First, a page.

Coronavirus – a sensible investment approach

Coronavirus – a sensible investment approach

As the world struggles to get to grips with the Wuhan coronavirus epidemic, what should investors make of the daily bombardment of negative news – with the outbreak currently showing no signs of abating? The reaction of global financial markets has been mixed: after an initial negative response, markets generally bounced back for a few weeks, but then plunged sharply over the past few days as the number of cases outside China surged.

The concerns that the impact of the Covid-19 virus will result in weak world economic data for at least the first half of 2020, centred around the impact on manufacturing supply lines becoming frozen – this is very real and paints a grim picture over the short term. These concerns are obvious, and the prices of financial assets have responded aggressively to the shock, with equity markets down over 10% across all major indices.

Of course, the averages mask extreme declines in individual shares, particularly those perceived to be more sensitive to the potentially negative spill-over of the virus. As we have come to see over many market cycles, if the impact of the virus isn’t permanent in nature and normality is restored in the economic cycle, the valuation of shares should decline, but not in a ‘destructive’ fashion.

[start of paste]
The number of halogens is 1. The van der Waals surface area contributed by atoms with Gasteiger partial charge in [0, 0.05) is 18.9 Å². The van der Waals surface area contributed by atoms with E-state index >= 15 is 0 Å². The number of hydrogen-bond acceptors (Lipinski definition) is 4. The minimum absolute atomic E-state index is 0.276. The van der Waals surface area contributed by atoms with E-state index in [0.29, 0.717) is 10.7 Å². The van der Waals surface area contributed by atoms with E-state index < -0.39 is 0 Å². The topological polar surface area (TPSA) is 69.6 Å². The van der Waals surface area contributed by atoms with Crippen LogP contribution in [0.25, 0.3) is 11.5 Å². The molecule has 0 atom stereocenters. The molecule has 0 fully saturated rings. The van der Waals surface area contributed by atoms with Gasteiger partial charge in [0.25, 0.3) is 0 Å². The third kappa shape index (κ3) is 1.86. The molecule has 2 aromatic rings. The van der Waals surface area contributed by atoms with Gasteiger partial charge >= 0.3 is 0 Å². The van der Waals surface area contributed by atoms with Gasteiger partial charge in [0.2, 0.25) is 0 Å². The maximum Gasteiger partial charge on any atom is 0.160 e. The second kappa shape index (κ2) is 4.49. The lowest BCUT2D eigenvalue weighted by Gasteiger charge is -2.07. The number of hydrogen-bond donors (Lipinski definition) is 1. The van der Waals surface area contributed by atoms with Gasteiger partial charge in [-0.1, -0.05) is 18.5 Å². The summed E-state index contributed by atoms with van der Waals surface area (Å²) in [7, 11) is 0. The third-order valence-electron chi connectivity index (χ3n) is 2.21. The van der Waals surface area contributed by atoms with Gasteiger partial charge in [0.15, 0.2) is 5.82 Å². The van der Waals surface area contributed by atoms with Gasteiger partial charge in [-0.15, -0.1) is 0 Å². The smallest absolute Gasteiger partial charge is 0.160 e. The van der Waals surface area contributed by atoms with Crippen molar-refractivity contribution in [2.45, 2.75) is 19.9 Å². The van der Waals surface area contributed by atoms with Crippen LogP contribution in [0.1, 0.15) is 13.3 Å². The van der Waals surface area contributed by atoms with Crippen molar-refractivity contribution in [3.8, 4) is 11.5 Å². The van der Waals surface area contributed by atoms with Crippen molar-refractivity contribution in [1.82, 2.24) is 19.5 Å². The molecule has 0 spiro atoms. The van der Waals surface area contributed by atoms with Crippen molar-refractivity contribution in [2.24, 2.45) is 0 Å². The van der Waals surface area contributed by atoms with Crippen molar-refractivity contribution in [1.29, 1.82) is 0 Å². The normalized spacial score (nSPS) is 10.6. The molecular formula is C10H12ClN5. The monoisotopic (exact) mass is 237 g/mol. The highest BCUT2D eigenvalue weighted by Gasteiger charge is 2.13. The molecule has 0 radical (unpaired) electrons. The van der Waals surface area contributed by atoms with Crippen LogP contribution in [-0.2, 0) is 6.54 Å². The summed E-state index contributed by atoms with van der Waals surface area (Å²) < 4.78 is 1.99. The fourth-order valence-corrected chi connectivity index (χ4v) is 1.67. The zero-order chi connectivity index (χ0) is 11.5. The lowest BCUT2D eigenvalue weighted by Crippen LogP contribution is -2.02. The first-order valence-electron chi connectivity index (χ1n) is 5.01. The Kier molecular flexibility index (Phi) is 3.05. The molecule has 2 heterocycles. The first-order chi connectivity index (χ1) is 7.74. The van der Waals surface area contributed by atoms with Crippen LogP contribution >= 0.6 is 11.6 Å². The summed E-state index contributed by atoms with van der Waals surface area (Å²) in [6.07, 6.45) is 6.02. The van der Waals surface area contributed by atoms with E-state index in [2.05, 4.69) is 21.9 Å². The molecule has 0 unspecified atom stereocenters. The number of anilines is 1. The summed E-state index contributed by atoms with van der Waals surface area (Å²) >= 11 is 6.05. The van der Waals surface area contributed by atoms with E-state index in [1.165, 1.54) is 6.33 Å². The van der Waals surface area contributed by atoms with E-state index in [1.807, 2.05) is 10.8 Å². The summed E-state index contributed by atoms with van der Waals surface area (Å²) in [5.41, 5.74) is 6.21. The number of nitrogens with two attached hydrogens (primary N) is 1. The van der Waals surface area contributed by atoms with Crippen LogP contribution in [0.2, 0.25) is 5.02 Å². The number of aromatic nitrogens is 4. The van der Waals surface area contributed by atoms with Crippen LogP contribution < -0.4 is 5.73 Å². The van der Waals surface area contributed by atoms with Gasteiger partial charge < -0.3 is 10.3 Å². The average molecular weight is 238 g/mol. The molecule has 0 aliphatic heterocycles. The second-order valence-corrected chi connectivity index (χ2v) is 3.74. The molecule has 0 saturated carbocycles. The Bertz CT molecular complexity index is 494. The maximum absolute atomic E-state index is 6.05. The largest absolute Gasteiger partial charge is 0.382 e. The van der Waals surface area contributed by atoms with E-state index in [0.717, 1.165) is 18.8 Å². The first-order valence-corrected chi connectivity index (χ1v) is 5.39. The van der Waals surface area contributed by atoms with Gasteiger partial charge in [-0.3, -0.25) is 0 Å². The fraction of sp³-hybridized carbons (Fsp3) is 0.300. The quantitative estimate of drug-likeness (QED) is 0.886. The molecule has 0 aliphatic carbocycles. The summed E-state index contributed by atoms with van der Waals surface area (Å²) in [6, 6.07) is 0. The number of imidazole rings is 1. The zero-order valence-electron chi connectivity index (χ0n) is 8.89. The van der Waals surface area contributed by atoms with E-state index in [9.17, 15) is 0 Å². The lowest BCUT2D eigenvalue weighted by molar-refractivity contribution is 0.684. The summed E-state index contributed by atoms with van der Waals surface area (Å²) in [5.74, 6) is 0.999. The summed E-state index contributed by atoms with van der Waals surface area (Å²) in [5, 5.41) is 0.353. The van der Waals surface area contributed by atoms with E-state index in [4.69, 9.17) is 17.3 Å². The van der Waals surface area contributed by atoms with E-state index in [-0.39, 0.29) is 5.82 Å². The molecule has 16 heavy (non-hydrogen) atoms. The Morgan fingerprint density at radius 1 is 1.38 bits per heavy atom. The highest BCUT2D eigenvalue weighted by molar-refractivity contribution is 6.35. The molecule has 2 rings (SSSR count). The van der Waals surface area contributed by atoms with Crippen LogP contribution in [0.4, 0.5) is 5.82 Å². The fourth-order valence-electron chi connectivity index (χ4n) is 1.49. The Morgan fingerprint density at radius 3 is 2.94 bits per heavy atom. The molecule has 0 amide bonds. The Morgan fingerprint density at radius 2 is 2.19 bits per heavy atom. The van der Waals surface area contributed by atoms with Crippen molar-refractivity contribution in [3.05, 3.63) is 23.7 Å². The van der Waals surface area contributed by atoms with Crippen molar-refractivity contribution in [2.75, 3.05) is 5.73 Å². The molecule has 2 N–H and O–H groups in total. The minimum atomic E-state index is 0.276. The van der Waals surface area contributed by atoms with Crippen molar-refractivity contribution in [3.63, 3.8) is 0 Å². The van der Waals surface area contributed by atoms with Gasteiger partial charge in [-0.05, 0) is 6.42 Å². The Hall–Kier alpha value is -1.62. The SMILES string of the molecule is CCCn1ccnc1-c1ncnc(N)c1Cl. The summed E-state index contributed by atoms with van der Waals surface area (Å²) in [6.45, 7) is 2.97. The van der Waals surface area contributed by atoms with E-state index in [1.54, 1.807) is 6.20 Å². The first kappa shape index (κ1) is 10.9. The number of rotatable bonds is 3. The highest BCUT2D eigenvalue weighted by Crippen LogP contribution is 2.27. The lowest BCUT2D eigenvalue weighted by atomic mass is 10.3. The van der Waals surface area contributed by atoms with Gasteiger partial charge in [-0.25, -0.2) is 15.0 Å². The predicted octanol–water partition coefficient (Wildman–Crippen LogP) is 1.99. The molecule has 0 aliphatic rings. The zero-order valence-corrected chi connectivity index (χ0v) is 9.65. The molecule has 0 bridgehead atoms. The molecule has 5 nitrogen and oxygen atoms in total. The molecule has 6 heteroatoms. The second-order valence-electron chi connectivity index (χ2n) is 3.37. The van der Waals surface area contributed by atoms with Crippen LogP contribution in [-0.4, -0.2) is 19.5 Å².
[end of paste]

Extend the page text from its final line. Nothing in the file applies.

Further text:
The severe decline in prices would imply one of three scenarios:

  • Panic selling
  • An initial overvaluation of specific shares – so the external shock merely brought prices back to normality
  • Long-term damage to the economic cycle.

Our view is that the decline is a function of a combination of all three these scenarios. Despite the potentially negative impact of the virus on current economic activity, we believe the sudden sell-off suggests panic selling. Since we have long been cautious regarding the prospective returns of global equities, we believe that in certain sectors, the sell-off came from elevated valuations. As long-term active investors, these extreme price movements as a result of emotional selling create opportunities for us to take advantage of on behalf of our clients.

Buy and Hold

Importantly, our investment philosophy has been to hold higher quality assets for longer periods of time, benefitting as they respond to the attractive underlying economics. And although we have not increased our allocation to equities over this time, with clarity on the true impact of the virus on the global economy, comes the potential for us to seek out attractively priced, high-quality assets that don’t reflect the true nature of facts affecting them.

Intrinsic Value

At the risk of becoming a little technical, the true value of a business (known as its ‘intrinsic value’) is the present value of all free cash flows it will produce in the future, not just the cash it will produce in the next year or two. For a business that has long-term potential to grow its cash flows, what happens in the next year or two has only a small impact on its intrinsic value.

The economic and social disruption caused by the coronavirus will likely continue for many months. It can’t be dismissed as an aberration, and it is this unknown that has investors reeling. While we can’t say how this escalating health crisis will unfold, we can say that macro events, even ones as severe and scary as this one, don’t usually have a material long-term impact on the true value of high quality companies.

– Adapted with permission from Sanlam Private Wealth